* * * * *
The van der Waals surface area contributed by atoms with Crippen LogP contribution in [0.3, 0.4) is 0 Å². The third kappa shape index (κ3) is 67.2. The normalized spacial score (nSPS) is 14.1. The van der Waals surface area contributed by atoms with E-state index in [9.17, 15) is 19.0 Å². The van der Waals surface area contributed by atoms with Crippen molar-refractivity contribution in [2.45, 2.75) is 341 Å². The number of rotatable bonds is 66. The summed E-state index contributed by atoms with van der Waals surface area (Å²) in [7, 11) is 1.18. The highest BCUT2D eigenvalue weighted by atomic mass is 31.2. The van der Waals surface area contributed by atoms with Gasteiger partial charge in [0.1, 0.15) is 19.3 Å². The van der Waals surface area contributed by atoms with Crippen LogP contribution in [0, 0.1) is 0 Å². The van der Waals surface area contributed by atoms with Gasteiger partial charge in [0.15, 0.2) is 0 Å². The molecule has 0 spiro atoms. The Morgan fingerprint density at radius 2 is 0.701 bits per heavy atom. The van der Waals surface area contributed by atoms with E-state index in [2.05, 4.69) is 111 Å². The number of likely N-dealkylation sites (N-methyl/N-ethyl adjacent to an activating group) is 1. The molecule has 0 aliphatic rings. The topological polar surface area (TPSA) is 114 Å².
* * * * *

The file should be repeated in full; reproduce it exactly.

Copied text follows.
The van der Waals surface area contributed by atoms with Crippen LogP contribution in [0.3, 0.4) is 0 Å². The third kappa shape index (κ3) is 67.2. The normalized spacial score (nSPS) is 14.1. The van der Waals surface area contributed by atoms with E-state index in [9.17, 15) is 19.0 Å². The van der Waals surface area contributed by atoms with Crippen molar-refractivity contribution in [2.45, 2.75) is 341 Å². The number of rotatable bonds is 66. The summed E-state index contributed by atoms with van der Waals surface area (Å²) in [7, 11) is 1.18. The highest BCUT2D eigenvalue weighted by atomic mass is 31.2. The van der Waals surface area contributed by atoms with Gasteiger partial charge in [0.1, 0.15) is 19.3 Å². The van der Waals surface area contributed by atoms with Crippen LogP contribution in [0, 0.1) is 0 Å². The van der Waals surface area contributed by atoms with Gasteiger partial charge in [0.15, 0.2) is 0 Å². The molecule has 0 spiro atoms. The Morgan fingerprint density at radius 2 is 0.701 bits per heavy atom. The van der Waals surface area contributed by atoms with E-state index in [2.05, 4.69) is 111 Å². The number of likely N-dealkylation sites (N-methyl/N-ethyl adjacent to an activating group) is 1. The molecule has 0 aliphatic rings. The topological polar surface area (TPSA) is 114 Å².